Time to Reinvent the Wheel
This particular article contains a lot of advanced knowledge
about asthma. Respiratory therapists continue to study and learn about
the science and techniques for managing asthma so that they can help
you breath better. If you are a long-time asthma sufferer and have studied
about your disease, you may find this discussion of categorizing asthma
control as important information in your arsenal of knowledge. Again,
this article appeared earlier this year in AARC Times.
Advances in the management of asthma
Asthma is the most common chronic condition of childhood and affects more than 6.3 million children in the United States alone. The National Health Interview Survey (2002) reports a prevalence rate of 12% of children aged 0–17 have been told by a physician that they have asthma. The focus of asthma disease management has drifted from one of disease severity to one of asthma disease control.
Severity versus control
The problem with classifying disease severity is that by its very nature, the classification implies a fixed component of asthma. Asthma is a disease that can change over weeks, months, or years with treatment or without treatment. Asthma severity not only encompassed the underlying severity of the asthma, but its responsiveness (or lack thereof) to an appropriate treatment regimen.
The key, of course, to stratifying disease severity based on patient symptoms was that once the disease severity was identified, a medication regimen could be established based on the severity level. The medication regimen then could be increased, decreased, or left alone on subsequent follow-up visits based on the patient’s self-report of asthma symptoms and spirometry (if patients were above the age of seven).
The difficulty with the focusing of asthma disease management on disease severity, of course, comes with long-term follow-up of these patients. For example, the patient who is identified as having moderate persistent asthma is prescribed inhaled corticosteroids (and possible adjuncts) for daily maintenance and beta agonists for symptom relief. Twelve months later, the patient reports no symptoms (mild intermittent), and the question becomes how to adjust or should you adjust the medication regimen by stepping the patient down in therapy. The answer may lie not in the severity of the disease but in the control of asthma. The newly released GINA guidelines stress the importance of disease control in asthma management (see Table 1 and Figure 1).4 It is also expected that the third edition of the NAEPP guidelines to be released in 2007 will focus heavily on asthma control as well.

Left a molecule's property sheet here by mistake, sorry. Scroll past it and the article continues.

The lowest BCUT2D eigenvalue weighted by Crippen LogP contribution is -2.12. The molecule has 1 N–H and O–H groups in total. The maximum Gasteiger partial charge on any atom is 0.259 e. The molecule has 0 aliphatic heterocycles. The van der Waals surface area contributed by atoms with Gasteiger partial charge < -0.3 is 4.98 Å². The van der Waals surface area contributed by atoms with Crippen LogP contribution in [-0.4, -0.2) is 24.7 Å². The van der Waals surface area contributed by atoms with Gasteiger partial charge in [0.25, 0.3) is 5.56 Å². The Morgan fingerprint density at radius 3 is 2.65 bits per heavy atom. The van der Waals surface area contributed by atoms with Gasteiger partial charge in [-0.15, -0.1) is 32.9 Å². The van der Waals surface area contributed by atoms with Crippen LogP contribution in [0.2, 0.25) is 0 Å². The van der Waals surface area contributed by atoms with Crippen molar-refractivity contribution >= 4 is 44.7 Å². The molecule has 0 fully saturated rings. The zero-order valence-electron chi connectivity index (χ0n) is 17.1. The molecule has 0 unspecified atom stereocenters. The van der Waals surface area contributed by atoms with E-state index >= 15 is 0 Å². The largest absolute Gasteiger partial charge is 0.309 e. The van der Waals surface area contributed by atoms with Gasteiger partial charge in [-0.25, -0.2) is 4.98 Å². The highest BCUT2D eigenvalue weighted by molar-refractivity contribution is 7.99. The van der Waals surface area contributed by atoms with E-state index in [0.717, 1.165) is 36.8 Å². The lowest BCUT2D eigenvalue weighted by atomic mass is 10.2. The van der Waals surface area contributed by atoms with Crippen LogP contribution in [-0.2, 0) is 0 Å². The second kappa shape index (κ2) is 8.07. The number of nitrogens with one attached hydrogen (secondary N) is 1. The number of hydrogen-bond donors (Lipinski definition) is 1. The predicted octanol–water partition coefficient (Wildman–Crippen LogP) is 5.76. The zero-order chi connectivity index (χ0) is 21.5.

Another major difference between control and severity is the duration of the assessment period: Severity is assessed over the preceding six months to one year, whereas control refers to the preceding weeks (one week to three months). Thus, while the level of control has to be evaluated at each visit and may change from one visit to another, reclassification of severity should be envisaged only when a stable level of control has been obtained and maintained during several (e.g., at least three) months, allowing to decrease the “therapeutic pressure.”5
The question becomes how to measure asthma control. The Joint Task Force on Practice Parameters for Allergy & Immunology suggested a multifactorial approach for clinicians to judge asthma control on daytime and nocturnal symptoms, use of rescue medication, limitations of daily activity, patient and physician assessment, and spirometry.9
While there is no comprehensive measurement tool to identify and define asthma control, several instruments have been developed, tested, and validated over the last several years for their reliability and reproducibility to measure asthma control. The Asthma Control Test,10 the Asthma Quality of Life Questionnaire,11 the Asthma Therapy Assessment Questionnaire,12 and the Asthma Control Scoring System13 are four of those survey instruments currently available.
These validated tools all take a slightly different approach to determining or assessing asthma control. For example, the Asthma Control Tests are either five- or seven-item question assessments of asthma control completed by the asthmatic (12 years of age or greater) or the child and parent/caregiver (four to 11 years of age), respectively.10 It is designed to identify patients whose asthma is inadequately controlled and is available on the Web in both English and Spanish (www.asthmacontrol.com). The most recent instrument in the literature, the Asthma Control Scoring System,13 assesses three types of parameters:
To date, there has been no definitive study contrasting or comparing these two disease management principles of severity versus control, and it is possible that a mixture of control and severity may improve asthma management. The ability to measure and quantify asthma control appears easier to operationalize in real world, clinical practice. The variability of asthma over prolonged periods of time makes disease management and treatment regimens based on disease severity difficult. Monitoring asthma control with validated instruments may better assess disease outcomes and medication regimens for both short- and long-term management. •
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